At one point in the musical “Fun Home” Bruce, father of protagonist Alison and the primary source of conflict in her narrative, boasts to some houseguests that they often attend high-class Broadway theatre instead of just the local shows that Bruce’s wife, Helen, acts in as vocation. This was kind of like my family; when I was a kid my parents took us into the city to see a musical every so often, and I became well-versed in the likes of Andrew Lloyd Weber, Rodgers and Hammerstein, Stephen Sondheim while many of my classmates had little idea that this medium of performance even existed, or what it looked and sounded like.
Bruce is proud of his family’s imagined elevation of class and culture–proud that his house is the picture of refinement, that the furnishings and decor he works so hard to maintain as a Victorian-era hobbyist (though this is the late 1970s) separate him from the other people he knows–in a way that reminds me of how my mother was always proud of how our family was supposedly a cut above everybody else. My mother still protests with anxious severity when I wear threadbare clothing, when my brother’s hair is unkempt, when the house is not immaculate for arriving guests. While my mother, though, was and still is worried about being thought of as poor and tasteless, Bruce is covering up for what the audience understands is a far more dangerous secret fear: that his perfect home will be unmasked to reveal the homosexual yearnings of its father figure. Neither of my parents have such secrets yet our family suffered from lighter shades of the intense repression that is central to Alison Bechdel’s graphic memoir and to the musical adaptation.
The tension in my own family memory seems mundane compared to what we see in Bechdel’s story. I remember my parents holed up in opposite sides of the house, frustrated at each other, never talking about it. I remember my mother crying in the kitchen while my father watched television in a different room, unaware that she felt ignored and unsupported. I do not mean to paint a portrait of an unhappy marriage–my parents are still together, passionately, after thirty-some-odd loving years. Rather, I’m trying to say that “Fun Home” is not only about the trauma caused by a closeted gay man’s family betrayal. For me this is about all the things we still cannot talk about amongst immediate family, supposedly our tightest structure, because of how those tough, raw, vulnerable conversations are hushed in the broader social arena.
“Fun Home” caused a massive emotional reaction in me, much of which I still can’t articulate. Part of it is the form–all of that early exposure to music and musical theater led to my own creative interest later on, when I began playing piano in, and musical-directing, Broadway-style theater performances in high school, college, and then professionally–so as a result the pairing of music, dance and acting generally strikes in me a deep and tender nerve. But this show is unique in how forcefully and unabashedly it delivers its emotional content–the tragic, the comic, the beautiful. It is a short show without an intermission; it only has nine actors; it is played on a round stage in a small theater. By all means “Fun Home” seems like it should have impact that is modest and compact. We know from the first scene that narrator Alison is a gay cartoonist, and that her father commits suicide. In the ensuing hour and 45 minutes, you tend to think that there won’t be any big surprises. But the play unravels like Shakespearean tragedy in precisely this predestined way–that the characters cannot escape their fates, and that the suffering only piles up–and it is this narrative decision Bechdel makes that seized me up inside and kept circling back with the same devastating realizations.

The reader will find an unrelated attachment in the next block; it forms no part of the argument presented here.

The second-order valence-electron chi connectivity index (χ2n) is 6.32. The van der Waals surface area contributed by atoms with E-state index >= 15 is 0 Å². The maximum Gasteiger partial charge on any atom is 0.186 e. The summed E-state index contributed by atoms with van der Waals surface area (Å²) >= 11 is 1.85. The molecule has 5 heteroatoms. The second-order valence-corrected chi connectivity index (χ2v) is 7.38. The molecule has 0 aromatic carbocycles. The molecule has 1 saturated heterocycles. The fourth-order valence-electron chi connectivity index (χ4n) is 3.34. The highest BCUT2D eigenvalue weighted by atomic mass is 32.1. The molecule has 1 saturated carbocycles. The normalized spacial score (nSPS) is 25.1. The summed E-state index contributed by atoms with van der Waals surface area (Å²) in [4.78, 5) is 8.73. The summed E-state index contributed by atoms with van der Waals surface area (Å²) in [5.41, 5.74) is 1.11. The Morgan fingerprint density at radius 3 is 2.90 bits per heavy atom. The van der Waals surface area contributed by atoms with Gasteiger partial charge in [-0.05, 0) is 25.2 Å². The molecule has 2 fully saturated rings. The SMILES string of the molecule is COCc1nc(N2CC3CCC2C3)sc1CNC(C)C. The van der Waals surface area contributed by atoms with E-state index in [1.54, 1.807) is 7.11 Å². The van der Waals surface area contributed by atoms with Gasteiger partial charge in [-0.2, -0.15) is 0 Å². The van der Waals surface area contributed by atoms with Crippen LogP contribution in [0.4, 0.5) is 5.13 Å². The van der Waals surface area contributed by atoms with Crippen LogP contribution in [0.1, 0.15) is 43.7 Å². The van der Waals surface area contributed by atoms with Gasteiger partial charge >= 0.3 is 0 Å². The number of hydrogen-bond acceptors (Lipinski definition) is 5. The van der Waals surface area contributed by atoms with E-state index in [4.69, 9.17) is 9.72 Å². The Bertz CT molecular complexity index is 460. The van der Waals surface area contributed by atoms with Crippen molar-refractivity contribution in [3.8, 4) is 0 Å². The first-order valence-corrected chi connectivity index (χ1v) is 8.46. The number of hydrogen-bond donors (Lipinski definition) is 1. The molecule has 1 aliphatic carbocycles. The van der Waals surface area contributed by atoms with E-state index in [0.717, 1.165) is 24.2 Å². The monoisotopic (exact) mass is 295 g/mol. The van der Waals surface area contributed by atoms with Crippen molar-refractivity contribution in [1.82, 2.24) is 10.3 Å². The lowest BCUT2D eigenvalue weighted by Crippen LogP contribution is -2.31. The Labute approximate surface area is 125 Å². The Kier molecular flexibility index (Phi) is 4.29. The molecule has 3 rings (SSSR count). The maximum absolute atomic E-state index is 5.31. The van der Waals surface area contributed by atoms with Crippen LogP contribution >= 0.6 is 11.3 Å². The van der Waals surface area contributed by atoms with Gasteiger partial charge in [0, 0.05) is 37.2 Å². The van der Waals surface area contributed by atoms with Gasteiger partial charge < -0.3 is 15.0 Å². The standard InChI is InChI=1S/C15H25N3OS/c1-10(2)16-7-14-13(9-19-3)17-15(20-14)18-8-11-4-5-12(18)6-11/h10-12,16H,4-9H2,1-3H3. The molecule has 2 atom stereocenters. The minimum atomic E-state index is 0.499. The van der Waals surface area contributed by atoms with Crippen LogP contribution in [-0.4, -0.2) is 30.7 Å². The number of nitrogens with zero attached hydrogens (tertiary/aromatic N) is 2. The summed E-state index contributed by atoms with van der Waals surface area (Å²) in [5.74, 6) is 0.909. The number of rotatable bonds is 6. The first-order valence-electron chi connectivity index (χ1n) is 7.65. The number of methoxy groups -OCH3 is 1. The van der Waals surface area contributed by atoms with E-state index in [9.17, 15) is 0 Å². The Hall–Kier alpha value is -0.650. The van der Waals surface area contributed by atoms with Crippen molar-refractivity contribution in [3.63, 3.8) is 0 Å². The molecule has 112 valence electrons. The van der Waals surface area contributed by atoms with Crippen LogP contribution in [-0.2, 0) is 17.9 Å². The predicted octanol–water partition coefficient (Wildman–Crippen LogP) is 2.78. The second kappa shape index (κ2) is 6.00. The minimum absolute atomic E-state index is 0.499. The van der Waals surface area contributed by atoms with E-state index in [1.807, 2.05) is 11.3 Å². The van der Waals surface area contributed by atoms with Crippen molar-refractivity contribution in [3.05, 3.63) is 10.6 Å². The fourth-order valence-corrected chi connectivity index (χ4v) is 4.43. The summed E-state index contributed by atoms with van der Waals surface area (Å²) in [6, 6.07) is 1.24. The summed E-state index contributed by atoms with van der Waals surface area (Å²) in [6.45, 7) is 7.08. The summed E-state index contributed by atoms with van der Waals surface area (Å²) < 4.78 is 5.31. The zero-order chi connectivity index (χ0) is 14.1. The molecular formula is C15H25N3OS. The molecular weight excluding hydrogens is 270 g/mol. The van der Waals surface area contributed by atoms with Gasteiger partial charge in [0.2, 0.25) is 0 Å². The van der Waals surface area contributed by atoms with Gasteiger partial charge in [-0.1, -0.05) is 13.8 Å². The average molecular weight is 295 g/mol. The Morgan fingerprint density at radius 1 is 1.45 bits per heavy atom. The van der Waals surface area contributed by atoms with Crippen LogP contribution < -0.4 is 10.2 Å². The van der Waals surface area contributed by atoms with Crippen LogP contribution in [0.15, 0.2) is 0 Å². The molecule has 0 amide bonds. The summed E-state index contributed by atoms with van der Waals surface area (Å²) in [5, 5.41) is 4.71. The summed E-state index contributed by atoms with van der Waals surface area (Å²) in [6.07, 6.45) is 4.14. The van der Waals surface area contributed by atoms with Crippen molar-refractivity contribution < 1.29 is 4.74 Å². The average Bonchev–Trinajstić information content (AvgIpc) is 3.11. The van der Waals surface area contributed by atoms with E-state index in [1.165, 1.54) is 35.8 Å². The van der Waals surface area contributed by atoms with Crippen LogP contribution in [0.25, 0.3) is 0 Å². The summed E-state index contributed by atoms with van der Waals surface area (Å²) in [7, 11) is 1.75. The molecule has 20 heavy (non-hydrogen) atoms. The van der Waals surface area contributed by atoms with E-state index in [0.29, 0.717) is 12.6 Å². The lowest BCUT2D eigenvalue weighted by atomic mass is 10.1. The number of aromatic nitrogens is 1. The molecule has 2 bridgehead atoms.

“Fun Home” is a show that can be particularly instructive for my parents’ generation–most overtly in how it deals with gayness and coming out (which I admit is why at first I felt my parents, and everyone else in their generation still emerging out of a culture of homophobia, had to see it). But, as Hilton Als writes in his New Yorker review, it is too much to ask one little show to teach us everything we need to understand about these issues, and moreover “Fun Home” is not trying to do that. Ultimately the musical’s most remarkable accomplishment is how it shows us, powerfully and yet with great care, the turbulent inner lives of three perfectly relatable, perfectly true people. Thus it is really not just for Baby Boomers but for gen-Xs and millennials and everyone else. It helps people like me further reconcile an inheritance of reticence, self-suppression and saving face that has everything to do with homophobia and heterosexism as well as traditional American masculinity, whiteness and materialism. For a lot of my friends this is all standard fare, but for me it continues to be a necessary vitamin. This show is raw as hell. It is full of heart. A large part of me wishes “Fun Home” were not on Broadway, that it were not $75 for the cheap seats, so that each night a more diverse group of people could see it. But on the other hand, part of me realizes, ironically, that Broadway society are exactly the clientele who need to experience it.